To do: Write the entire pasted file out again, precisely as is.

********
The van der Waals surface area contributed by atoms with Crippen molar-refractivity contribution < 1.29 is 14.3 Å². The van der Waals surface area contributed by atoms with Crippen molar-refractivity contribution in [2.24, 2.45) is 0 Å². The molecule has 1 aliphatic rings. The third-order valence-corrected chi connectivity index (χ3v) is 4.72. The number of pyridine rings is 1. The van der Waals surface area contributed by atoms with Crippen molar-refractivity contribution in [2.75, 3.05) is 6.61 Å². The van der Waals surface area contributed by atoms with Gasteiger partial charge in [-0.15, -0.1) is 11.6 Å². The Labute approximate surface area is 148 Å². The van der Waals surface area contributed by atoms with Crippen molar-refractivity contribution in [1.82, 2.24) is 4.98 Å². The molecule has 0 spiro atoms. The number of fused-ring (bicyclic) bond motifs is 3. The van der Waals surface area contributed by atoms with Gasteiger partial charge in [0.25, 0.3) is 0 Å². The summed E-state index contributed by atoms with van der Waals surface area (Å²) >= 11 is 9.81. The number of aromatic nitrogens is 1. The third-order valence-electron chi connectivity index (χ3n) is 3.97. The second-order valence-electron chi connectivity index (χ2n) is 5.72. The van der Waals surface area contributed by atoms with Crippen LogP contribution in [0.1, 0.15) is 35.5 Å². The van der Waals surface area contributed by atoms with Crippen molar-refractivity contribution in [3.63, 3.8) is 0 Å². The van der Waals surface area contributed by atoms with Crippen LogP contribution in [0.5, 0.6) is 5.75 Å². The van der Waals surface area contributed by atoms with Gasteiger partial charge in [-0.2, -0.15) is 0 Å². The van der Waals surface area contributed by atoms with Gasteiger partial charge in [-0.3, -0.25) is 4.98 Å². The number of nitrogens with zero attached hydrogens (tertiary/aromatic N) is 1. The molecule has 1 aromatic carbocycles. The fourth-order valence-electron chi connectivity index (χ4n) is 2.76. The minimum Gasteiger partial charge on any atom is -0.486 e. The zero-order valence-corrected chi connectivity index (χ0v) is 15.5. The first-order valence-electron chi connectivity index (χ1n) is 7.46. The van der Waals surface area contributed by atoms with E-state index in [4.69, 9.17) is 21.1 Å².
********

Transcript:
The van der Waals surface area contributed by atoms with Crippen molar-refractivity contribution < 1.29 is 14.3 Å². The van der Waals surface area contributed by atoms with Crippen molar-refractivity contribution in [2.24, 2.45) is 0 Å². The molecule has 1 aliphatic rings. The third-order valence-corrected chi connectivity index (χ3v) is 4.72. The number of pyridine rings is 1. The van der Waals surface area contributed by atoms with Crippen molar-refractivity contribution in [2.75, 3.05) is 6.61 Å². The van der Waals surface area contributed by atoms with Gasteiger partial charge in [-0.15, -0.1) is 11.6 Å². The Labute approximate surface area is 148 Å². The van der Waals surface area contributed by atoms with Crippen molar-refractivity contribution in [1.82, 2.24) is 4.98 Å². The molecule has 0 spiro atoms. The number of fused-ring (bicyclic) bond motifs is 3. The van der Waals surface area contributed by atoms with Gasteiger partial charge in [0.25, 0.3) is 0 Å². The summed E-state index contributed by atoms with van der Waals surface area (Å²) >= 11 is 9.81. The number of aromatic nitrogens is 1. The third-order valence-electron chi connectivity index (χ3n) is 3.97. The second-order valence-electron chi connectivity index (χ2n) is 5.72. The van der Waals surface area contributed by atoms with Crippen LogP contribution in [0.1, 0.15) is 35.5 Å². The van der Waals surface area contributed by atoms with Crippen molar-refractivity contribution in [3.63, 3.8) is 0 Å². The van der Waals surface area contributed by atoms with Crippen LogP contribution in [0.5, 0.6) is 5.75 Å². The van der Waals surface area contributed by atoms with Gasteiger partial charge in [-0.2, -0.15) is 0 Å². The van der Waals surface area contributed by atoms with Gasteiger partial charge in [-0.3, -0.25) is 4.98 Å². The number of nitrogens with zero attached hydrogens (tertiary/aromatic N) is 1. The molecule has 1 aromatic carbocycles. The fourth-order valence-electron chi connectivity index (χ4n) is 2.76. The minimum Gasteiger partial charge on any atom is -0.486 e. The zero-order valence-corrected chi connectivity index (χ0v) is 15.5. The first-order valence-electron chi connectivity index (χ1n) is 7.46. The van der Waals surface area contributed by atoms with E-state index in [4.69, 9.17) is 21.1 Å².